Off-hand it is not clear how the new law could go against the concept of freedom:
Slovakia's opposition parties claimed the law would give readers, state institutions or politicians excessive rights of reply, even if critical articles about them were true.Then again, almost anything allows for more freedom than our own libel laws, which can be used to punish authors such as Rachel Ehrenfeld if they tell the truth about terror financing in books that have not been published in this country.
The question is, presumably, whether right of reply is reasonable or excessive and how one defines excessive. I can imagine a situation in which newspapers will simply stop publishing anything of interest, so afraid will they be of having to devote enormous amounts of space to various rights of reply.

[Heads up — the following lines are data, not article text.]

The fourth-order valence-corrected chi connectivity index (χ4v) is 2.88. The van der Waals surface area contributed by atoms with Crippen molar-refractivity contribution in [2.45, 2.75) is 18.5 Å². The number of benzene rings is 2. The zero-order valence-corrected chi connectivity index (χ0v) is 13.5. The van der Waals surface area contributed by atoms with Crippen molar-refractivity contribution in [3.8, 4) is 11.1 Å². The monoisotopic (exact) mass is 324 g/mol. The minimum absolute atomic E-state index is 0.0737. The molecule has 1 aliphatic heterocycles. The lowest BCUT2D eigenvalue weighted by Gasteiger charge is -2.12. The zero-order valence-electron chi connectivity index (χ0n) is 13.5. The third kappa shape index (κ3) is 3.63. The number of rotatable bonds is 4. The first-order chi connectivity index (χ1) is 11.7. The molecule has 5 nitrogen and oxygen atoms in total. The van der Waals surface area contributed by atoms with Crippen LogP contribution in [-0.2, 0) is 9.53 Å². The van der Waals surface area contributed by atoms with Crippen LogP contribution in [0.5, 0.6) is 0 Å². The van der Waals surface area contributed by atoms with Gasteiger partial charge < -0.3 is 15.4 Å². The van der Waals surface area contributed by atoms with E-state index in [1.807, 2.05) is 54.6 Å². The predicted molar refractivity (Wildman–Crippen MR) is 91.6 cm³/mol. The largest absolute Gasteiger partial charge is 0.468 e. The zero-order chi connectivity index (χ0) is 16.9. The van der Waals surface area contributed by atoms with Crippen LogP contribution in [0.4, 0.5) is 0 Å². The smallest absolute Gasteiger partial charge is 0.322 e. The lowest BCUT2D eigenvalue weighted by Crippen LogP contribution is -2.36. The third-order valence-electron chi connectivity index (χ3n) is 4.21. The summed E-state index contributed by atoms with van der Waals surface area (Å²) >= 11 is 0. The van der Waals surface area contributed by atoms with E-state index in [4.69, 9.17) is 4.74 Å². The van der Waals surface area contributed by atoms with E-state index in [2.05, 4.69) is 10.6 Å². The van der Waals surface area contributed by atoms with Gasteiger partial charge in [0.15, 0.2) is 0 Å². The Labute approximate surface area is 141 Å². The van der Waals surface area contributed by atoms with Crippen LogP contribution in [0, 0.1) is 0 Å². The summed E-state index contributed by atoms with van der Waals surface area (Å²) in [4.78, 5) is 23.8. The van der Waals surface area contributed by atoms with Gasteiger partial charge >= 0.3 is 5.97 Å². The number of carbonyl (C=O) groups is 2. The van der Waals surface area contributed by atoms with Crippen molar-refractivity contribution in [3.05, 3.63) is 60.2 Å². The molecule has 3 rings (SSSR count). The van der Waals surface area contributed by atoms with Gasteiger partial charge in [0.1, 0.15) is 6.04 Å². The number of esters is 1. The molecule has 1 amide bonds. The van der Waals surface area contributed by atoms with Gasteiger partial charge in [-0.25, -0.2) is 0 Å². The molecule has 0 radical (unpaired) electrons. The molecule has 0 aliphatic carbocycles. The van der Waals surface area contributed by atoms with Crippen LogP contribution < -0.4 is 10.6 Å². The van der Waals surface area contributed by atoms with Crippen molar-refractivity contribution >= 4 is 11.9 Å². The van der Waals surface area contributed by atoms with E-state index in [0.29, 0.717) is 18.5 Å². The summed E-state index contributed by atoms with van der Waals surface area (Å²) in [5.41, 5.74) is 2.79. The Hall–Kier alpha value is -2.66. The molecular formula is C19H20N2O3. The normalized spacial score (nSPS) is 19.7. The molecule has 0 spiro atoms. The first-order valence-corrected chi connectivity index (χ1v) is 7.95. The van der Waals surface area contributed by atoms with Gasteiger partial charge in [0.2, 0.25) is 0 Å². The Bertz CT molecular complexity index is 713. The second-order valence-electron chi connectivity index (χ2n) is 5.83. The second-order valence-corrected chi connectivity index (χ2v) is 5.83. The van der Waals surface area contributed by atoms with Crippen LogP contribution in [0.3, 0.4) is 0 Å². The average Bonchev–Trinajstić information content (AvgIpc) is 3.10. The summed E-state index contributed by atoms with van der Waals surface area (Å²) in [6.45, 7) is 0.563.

Back to that treaty. When the time came, one of the opposition parties dropped its boycott and the Prime Minister, Robert Fico, got his vote. His coalition did not have the necessary two-thirds majority without the support of the Party of Hungarian Coalition (SMK), whose leader Pál Csáky seems to show a remarkable concern for Slovakia’s good name abroad.
With the Polish President, Lech Kaczynski, signing the law that went through both Houses of the Polish Parliament last week and Austria ratifying it as well, the number of dominoes that have fallen is now nine (or will be as soon as the Slovak president adds his signature). They are Bulgaria, France, Hungary, Malta, Romania, Slovenia, Austria, Poland and Slovakia.